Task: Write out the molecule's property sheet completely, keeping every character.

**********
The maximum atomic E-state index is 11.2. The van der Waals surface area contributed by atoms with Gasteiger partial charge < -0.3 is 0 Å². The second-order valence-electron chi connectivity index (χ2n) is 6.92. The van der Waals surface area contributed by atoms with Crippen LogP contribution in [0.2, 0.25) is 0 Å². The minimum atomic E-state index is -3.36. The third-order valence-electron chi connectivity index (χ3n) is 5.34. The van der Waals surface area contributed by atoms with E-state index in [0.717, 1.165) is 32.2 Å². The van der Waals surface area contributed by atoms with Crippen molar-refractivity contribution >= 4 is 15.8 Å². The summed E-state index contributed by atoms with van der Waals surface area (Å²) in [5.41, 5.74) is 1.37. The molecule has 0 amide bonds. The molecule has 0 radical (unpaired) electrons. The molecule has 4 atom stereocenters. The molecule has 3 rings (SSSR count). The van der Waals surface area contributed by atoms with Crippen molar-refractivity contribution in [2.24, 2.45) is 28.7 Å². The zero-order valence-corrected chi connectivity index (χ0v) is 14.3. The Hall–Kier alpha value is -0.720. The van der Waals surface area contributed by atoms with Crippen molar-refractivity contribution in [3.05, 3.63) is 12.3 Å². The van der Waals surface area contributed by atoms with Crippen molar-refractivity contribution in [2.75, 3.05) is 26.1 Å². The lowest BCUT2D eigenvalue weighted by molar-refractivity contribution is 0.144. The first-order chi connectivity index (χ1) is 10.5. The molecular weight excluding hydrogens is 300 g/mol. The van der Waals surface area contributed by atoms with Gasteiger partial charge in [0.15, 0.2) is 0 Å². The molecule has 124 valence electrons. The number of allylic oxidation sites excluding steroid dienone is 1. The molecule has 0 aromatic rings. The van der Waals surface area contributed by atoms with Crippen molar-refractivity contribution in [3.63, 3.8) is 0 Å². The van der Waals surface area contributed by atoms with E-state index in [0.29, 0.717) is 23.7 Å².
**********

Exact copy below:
The maximum atomic E-state index is 11.2. The van der Waals surface area contributed by atoms with Gasteiger partial charge < -0.3 is 0 Å². The second-order valence-electron chi connectivity index (χ2n) is 6.92. The van der Waals surface area contributed by atoms with Crippen LogP contribution in [0.2, 0.25) is 0 Å². The minimum atomic E-state index is -3.36. The third-order valence-electron chi connectivity index (χ3n) is 5.34. The van der Waals surface area contributed by atoms with E-state index in [0.717, 1.165) is 32.2 Å². The van der Waals surface area contributed by atoms with Crippen molar-refractivity contribution >= 4 is 15.8 Å². The summed E-state index contributed by atoms with van der Waals surface area (Å²) in [5.41, 5.74) is 1.37. The molecule has 0 amide bonds. The molecule has 0 radical (unpaired) electrons. The molecule has 4 atom stereocenters. The molecule has 3 rings (SSSR count). The van der Waals surface area contributed by atoms with Crippen molar-refractivity contribution in [2.24, 2.45) is 28.7 Å². The zero-order valence-corrected chi connectivity index (χ0v) is 14.3. The Hall–Kier alpha value is -0.720. The van der Waals surface area contributed by atoms with Crippen molar-refractivity contribution in [3.05, 3.63) is 12.3 Å². The van der Waals surface area contributed by atoms with Crippen molar-refractivity contribution in [2.75, 3.05) is 26.1 Å². The lowest BCUT2D eigenvalue weighted by molar-refractivity contribution is 0.144. The first-order chi connectivity index (χ1) is 10.5. The molecular weight excluding hydrogens is 300 g/mol. The van der Waals surface area contributed by atoms with Gasteiger partial charge in [0.15, 0.2) is 0 Å². The molecule has 124 valence electrons. The number of allylic oxidation sites excluding steroid dienone is 1. The molecule has 0 aromatic rings. The van der Waals surface area contributed by atoms with Crippen molar-refractivity contribution in [3.63, 3.8) is 0 Å². The van der Waals surface area contributed by atoms with E-state index in [0.29, 0.717) is 23.7 Å².